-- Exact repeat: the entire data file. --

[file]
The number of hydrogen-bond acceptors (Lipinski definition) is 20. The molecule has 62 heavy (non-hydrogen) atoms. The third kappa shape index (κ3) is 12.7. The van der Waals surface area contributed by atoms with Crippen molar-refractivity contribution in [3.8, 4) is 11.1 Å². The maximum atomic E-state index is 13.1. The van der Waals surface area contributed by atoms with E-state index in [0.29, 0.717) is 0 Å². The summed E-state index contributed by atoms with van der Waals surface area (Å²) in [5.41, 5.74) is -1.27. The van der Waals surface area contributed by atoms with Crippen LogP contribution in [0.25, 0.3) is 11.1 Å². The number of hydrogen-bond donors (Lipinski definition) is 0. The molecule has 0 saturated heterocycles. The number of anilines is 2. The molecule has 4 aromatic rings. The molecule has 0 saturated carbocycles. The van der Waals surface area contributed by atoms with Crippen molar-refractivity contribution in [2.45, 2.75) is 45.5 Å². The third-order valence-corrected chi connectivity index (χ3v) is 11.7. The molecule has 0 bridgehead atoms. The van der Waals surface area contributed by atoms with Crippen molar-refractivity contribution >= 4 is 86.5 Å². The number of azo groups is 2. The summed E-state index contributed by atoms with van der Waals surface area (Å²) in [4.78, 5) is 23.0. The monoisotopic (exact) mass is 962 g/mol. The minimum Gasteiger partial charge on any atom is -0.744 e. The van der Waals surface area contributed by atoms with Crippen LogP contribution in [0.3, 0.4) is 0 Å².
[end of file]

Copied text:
The number of hydrogen-bond acceptors (Lipinski definition) is 20. The molecule has 62 heavy (non-hydrogen) atoms. The third kappa shape index (κ3) is 12.7. The van der Waals surface area contributed by atoms with Crippen molar-refractivity contribution in [3.8, 4) is 11.1 Å². The maximum atomic E-state index is 13.1. The van der Waals surface area contributed by atoms with E-state index in [0.29, 0.717) is 0 Å². The summed E-state index contributed by atoms with van der Waals surface area (Å²) in [5.41, 5.74) is -1.27. The van der Waals surface area contributed by atoms with Crippen LogP contribution in [0.25, 0.3) is 11.1 Å². The number of hydrogen-bond donors (Lipinski definition) is 0. The molecule has 0 saturated heterocycles. The number of anilines is 2. The molecule has 4 aromatic rings. The molecule has 0 saturated carbocycles. The van der Waals surface area contributed by atoms with Crippen molar-refractivity contribution in [2.45, 2.75) is 45.5 Å². The third-order valence-corrected chi connectivity index (χ3v) is 11.7. The molecule has 0 bridgehead atoms. The van der Waals surface area contributed by atoms with Crippen molar-refractivity contribution >= 4 is 86.5 Å². The number of azo groups is 2. The summed E-state index contributed by atoms with van der Waals surface area (Å²) in [4.78, 5) is 23.0. The monoisotopic (exact) mass is 962 g/mol. The minimum Gasteiger partial charge on any atom is -0.744 e. The van der Waals surface area contributed by atoms with Crippen LogP contribution in [0.3, 0.4) is 0 Å².